Not Running on Empty, Running On Sober: A Blogger Profile

We first met Christy after reading her post, My Grace is Gone (A Climb Out of Alcoholism). The sheer honesty and emotional intensity of the piece resonated with us — so much so — we not only bumped it to Freshly Pressed, we included it in our year-end Editors’ Picks — a collection of our favorite, most powerful posts from 2013. Christy sat down with us to tell us how she got started at Running on Sober, what blogging has meant to her in recovery, and a little about some new blogging projects she recently started.

rosmasthead

Tell us the story of how you started your blog, runningonsober.com.

One of my best friends actually pissed me off, that’s how. It’s actually kind of funny. See, I had my last alcoholic drink in May 2011, just two months after my mom died. (No, that’s not the funny part.) But I had all this time on my hands, and I didn’t know what to do with myself. So I did what many newly-sober people do — I threw myself into other activities: jelly bean eating, running, and blog reading.

My friend is pretty patient with me, but eventually she said, “I want you to strive to be less and less like her over time. And more and more like yourself.”

–Christy

Most of the blogs I was reading were about getting sober and about running — and my favorite blog was the perfect trifecta: a blog about a newly sober woman and her “act of returning to normal.” She wrote about the ups and downs of early sobriety, about the mountains of sugar our bodies crave, and about training for a half marathon. It was like she was in my head. I would email her blog posts to my friend and say, “I can relate, as usual!” Or, “This sounds exactly like me!”

My friend is pretty patient with me, but eventually she said, “I want you to strive to be less and less like her over time. And more and more like yourself.”

What my friend so wisely saw was that I needed to learn how to define myself, for myself. I needed to learn who I was — not to identify with or emulate somebody else. I was enough. I just had to find me again. After years of drinking and loss and grief, I had lost myself.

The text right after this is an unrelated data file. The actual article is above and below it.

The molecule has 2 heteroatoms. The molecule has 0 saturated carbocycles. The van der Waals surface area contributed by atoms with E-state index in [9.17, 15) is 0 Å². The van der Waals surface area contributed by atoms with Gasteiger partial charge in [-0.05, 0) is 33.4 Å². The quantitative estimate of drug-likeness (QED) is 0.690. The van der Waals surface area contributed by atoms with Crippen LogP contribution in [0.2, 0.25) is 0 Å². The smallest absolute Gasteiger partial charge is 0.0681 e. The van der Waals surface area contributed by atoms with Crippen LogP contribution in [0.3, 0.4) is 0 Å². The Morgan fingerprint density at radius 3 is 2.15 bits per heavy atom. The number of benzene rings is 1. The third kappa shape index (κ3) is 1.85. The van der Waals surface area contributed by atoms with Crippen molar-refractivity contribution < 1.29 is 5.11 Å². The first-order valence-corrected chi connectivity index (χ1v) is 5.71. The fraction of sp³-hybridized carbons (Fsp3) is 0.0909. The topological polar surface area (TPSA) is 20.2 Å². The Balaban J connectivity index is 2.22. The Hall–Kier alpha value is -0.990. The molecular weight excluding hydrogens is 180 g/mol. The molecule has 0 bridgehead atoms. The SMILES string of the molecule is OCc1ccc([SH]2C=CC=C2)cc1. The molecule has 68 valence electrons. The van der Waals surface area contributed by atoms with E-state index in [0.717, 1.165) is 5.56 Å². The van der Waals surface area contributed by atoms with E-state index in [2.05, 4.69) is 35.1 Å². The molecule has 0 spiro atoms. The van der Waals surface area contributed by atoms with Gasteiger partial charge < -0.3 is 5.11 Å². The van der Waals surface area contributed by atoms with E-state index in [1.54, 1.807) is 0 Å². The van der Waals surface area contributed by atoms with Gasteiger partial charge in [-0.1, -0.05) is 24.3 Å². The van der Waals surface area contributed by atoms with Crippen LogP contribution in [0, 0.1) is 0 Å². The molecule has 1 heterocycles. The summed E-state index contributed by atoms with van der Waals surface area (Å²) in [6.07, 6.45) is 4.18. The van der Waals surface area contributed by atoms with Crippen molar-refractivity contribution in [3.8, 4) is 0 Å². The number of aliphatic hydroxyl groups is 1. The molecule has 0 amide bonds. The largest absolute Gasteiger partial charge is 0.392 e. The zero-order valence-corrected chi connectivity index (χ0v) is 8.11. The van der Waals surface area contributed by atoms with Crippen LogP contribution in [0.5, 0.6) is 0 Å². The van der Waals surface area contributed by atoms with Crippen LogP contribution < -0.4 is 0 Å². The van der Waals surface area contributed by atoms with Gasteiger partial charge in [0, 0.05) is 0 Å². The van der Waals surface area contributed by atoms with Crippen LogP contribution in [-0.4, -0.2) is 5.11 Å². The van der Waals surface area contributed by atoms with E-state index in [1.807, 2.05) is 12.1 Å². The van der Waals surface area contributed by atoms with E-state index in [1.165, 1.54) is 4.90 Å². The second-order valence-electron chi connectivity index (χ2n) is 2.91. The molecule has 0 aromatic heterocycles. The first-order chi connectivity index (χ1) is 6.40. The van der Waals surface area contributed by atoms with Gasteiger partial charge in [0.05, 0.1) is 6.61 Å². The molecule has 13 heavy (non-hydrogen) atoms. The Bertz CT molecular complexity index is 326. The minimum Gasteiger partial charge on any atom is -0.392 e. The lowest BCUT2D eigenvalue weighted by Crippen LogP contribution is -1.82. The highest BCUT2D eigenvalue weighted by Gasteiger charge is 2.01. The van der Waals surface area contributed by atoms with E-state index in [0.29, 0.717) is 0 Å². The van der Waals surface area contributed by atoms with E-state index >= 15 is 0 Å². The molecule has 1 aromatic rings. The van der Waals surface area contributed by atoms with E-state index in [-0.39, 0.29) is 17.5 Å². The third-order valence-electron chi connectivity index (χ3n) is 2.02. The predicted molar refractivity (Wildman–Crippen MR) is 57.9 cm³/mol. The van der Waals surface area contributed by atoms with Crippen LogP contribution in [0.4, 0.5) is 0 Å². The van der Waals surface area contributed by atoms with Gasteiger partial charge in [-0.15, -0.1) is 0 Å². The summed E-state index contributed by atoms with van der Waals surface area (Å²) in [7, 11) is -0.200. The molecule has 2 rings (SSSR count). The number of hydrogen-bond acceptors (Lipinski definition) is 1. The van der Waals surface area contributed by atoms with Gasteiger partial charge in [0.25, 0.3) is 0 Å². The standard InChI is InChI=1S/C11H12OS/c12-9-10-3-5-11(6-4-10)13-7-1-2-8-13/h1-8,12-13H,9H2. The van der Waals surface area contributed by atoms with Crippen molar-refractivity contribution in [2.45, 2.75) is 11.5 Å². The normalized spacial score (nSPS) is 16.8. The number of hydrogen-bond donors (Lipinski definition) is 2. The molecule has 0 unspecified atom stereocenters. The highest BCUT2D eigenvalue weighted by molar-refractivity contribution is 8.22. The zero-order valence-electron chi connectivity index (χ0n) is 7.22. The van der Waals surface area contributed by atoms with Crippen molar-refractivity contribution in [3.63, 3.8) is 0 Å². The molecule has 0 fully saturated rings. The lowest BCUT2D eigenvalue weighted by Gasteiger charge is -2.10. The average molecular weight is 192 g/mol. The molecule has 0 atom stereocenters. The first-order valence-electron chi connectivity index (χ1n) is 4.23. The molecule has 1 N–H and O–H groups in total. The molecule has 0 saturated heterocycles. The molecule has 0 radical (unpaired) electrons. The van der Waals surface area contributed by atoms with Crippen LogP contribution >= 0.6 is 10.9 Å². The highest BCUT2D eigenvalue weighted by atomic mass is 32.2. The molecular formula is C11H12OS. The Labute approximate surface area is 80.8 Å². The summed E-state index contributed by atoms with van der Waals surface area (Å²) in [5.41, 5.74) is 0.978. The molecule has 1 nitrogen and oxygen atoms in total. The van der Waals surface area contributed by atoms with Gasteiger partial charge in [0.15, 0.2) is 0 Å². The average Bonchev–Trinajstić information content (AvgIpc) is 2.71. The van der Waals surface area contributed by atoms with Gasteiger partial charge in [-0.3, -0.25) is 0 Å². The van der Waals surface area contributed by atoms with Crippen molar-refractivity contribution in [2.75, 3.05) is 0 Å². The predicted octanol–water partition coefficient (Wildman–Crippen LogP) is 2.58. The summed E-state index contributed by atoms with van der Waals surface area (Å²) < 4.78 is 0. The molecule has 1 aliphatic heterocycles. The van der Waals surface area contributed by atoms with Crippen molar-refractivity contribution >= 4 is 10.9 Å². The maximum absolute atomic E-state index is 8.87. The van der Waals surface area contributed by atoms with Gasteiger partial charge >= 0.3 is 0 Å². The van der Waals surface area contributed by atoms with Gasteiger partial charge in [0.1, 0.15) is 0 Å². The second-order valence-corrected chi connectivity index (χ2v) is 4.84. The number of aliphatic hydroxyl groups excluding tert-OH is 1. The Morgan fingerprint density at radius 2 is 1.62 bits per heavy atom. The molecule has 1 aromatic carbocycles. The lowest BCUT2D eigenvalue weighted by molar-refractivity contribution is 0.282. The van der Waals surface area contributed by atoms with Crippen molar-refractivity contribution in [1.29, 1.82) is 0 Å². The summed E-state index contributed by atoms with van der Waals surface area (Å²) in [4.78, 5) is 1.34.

I was scared, and a little angry. But she was right, and I knew it. Less than a month later, and scared out of my mind, I published my first blog post.

How did you come up for the name of your blog, Running on Sober?

Much of that first month I contemplated a blog name. I was not blog-savvy. All I knew was what I was reading — a handful of running and sobriety blogs. So I thought…running…sobriety…sober…running…sober. And then the light bulb went on. I’m a music lover and a Jackson Browne fan, and one of my favorite songs is Running on Empty. But I’m not empty, I thought, I’m just sober. And not only did I have a name, I had a tagline too, and didn’t even know it at the time. Most of my friends and readers either call me Christy or RoS, though there are times I wish I would have named my blog Blitzed and Mixed Female so that I could be called BAMF. Hmmmm… maybe my next blogging project!

How (if at all) has blogging about alcoholism and recovery helped you along?

Christy and Spot.

Christy and Spot.

I haven’t had a drink since I began blogging. So while blogging is not the sole reason I have remained sober, it is no doubt one of the biggest reasons. Like many people first getting sober or clean, I battled with anxiety, being honest with others, feeling like no one else can possibly understand me, and issues of shame and anger and regret.

As I blogged and met other bloggers with similar backgrounds, I started feeling more comfortable sharing with others. Especially in the comment sections, because you can have a relaxed dialogue and get to know your fellow bloggers. So I began opening up and learned I wasn’t as unique as I’d believed. We all shared so many things in common.